Jonathan G. Stein is relatively new to blogging at The Practice, which he launched earlier this year. Like many bloggers, he's using his newfound blog to tell other lawyers how to communicate effectively.
Regarding the term blawg, and not blog. People who made up the term blawg are, in my opinion, MORONS. Let me see if I can explain why. There is a word in the language that defines something. (Blog, a web-based writing tool, short for web log.) An attorney comes along and thinks it would be cute to spell it bLAWg and pronounce it the same way. Now, you have two different words that sound the same. Okay, we have that with there, there and they’re. I get it. But, in this case, the second spelling only serves one purpose: to separate out lawyer blogs from the other blogs. It comes across as snobby.Jonathan might have missed the intelligent discussion of this neologism, blawg, a portmanteau or sandwich word that was coined by Denise Howell in early 2002.
But the position I find most persuasive, in this regard, was taken by another personal injury lawyer, Norman Gregory Fernandez, who wrote recently, "Do you know what blawg means?"
I have been blogging for a few months now and I’m really enjoying it. I not only enjoy writing legal articles, but also articles related to motorcycle safety, and motorcycle ride reports.So, which of these law bloggers comes across as snobby?
I recently read a discussion about the term “Blawg.” The term Blawg, was coined by a lawyer who was writing about legal issues. Hence the term Blawg was born and is used to describe a law related Blog.
I know the term Blawg is not generally recognized on the Internet at this time for what it is; a law related Blawg. However, I have decided to embrace the term and add it to the name of my Blog. My Blog will officially now be known as "Biker and Motorcycle Lawyer Blog / Blawg."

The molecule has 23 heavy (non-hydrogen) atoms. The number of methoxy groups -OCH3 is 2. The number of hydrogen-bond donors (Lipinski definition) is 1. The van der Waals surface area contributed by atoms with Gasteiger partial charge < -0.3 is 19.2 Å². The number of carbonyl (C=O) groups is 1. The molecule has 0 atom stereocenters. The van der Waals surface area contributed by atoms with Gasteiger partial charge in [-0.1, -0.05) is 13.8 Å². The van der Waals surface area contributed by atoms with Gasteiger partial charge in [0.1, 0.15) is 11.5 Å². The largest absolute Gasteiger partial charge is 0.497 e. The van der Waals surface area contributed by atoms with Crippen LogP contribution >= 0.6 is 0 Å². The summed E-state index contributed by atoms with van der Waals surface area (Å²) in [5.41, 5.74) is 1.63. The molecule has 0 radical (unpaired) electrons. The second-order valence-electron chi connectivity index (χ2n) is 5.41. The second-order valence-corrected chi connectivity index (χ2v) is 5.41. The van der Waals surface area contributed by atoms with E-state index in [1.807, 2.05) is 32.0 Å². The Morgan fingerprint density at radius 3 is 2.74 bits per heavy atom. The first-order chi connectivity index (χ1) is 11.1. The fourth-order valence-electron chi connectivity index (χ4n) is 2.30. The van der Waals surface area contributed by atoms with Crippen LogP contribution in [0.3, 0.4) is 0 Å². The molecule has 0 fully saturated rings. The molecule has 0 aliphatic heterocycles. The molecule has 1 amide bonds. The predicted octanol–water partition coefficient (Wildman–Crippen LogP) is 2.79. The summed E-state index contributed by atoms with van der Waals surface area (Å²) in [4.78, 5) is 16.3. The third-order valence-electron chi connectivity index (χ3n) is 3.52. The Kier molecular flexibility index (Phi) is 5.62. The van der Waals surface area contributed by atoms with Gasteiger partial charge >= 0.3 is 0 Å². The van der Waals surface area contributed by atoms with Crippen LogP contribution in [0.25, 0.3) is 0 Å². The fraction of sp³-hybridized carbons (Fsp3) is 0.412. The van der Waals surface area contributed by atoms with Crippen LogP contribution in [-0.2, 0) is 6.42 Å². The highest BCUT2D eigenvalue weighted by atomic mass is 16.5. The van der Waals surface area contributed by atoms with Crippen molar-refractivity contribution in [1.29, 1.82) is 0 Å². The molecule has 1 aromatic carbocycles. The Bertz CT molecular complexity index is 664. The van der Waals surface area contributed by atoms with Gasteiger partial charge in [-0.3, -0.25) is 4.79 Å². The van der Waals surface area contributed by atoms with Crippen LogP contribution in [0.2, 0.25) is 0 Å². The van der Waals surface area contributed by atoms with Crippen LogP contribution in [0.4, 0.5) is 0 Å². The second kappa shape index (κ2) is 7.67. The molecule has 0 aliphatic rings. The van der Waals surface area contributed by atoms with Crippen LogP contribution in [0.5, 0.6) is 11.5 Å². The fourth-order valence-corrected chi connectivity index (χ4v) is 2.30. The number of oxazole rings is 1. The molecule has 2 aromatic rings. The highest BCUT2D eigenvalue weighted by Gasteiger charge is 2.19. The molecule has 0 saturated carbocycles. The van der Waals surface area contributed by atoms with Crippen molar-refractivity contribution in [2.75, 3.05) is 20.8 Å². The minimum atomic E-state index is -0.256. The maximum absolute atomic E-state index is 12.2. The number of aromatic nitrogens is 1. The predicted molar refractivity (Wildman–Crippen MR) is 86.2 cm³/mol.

In researching the term “Blawg,” I found what is “the mother of all Blawg sites.” You can check out that site by clicking here now.
My Blog is listed as "Biker Law Blog" on this site.
If you want to gain insight into the legal world, this would be a good place to start. I have never seen so many lawyers, law professors, and other legal professionals all featured on one location.
I look forward to writing many articles in the years to come.
Update: Welcome blog readers arriving from this link on The Practice.
I posted a comment in reply to that post, which Jonathan Stein apparently removed. That is his prerogative. Here's what I wrote in that comment:
Jonathan, you wrote: Example: I was recently written up in the Sacramento Business Journal about my personal injury blog. How did they get my name? The author searched "sacramento blog" and mine came up. If I called my blog a "blawg," it never would have come up.For greater clarity, this post does not suggest that Jonathan is snobby because he doesn't think we should use the word blawg, as he misinterprets my point. It just raises a question whether the tone of a blogger's writing might have a lot more to do with "coming across as snobby" than whether or not a law blogger uses the word blawg to differentiate a blog as being law-related.
Google: employment blog
Find: George's Employment Blawg
You also wrote: No one outside of the legal profession knows the word blawg. So, if you want people to be able to find your blog, you need to call it what they call it: a blog.
Perhaps Kevin O'Keefe would pipe in and tell us how he uses the word "blawg" on his weblog and in tags to increase the exposure of his blog.
[Update: Kevin O'Keefe addresses the issue again on his blog, Real Lawyers Have Blogs.]
See also: "The gospel of blawging" an article in the Des Moines Business Record Online dated November 5, 2006, featuring Iowa lawyers and bloggers Rush Nigut and Brett Trout.
[Update: Rush Nigut says Blog or Blawg: It's All Good]
Here's just a bit of what was written in that non-legal business journal:
Nigut said there have been judges who have cited blawgs in their decisions, showing just how much respect many are giving to blawgs.
"Blawgs are getting more authority," he said.
An added benefit of blawging is its low cost. Trout uses a free service to publish his blog, and Nigut uses a service with some extra features that only costs a little over $100 a year.
"You can't get that type of marketing for that price any other way," Trout said.
Posted by: Ed. | November 21, 2006 at 08:45 AM
Update January 7, 2007: For a thoughtful discussion of law blogs, see also the recent blog post on Ben Cowgill's Legal Ethics Newsletter headlined "Law-related blogs: Following in the footsteps of Thomas Jefferson" in which Ben Cowgill refers to this article in the Lexington Herald-Leader:
Lawyers take legal debates online
'BLAWGS' GIVE PERIODICAL DISCUSSIONS DAILY PLAY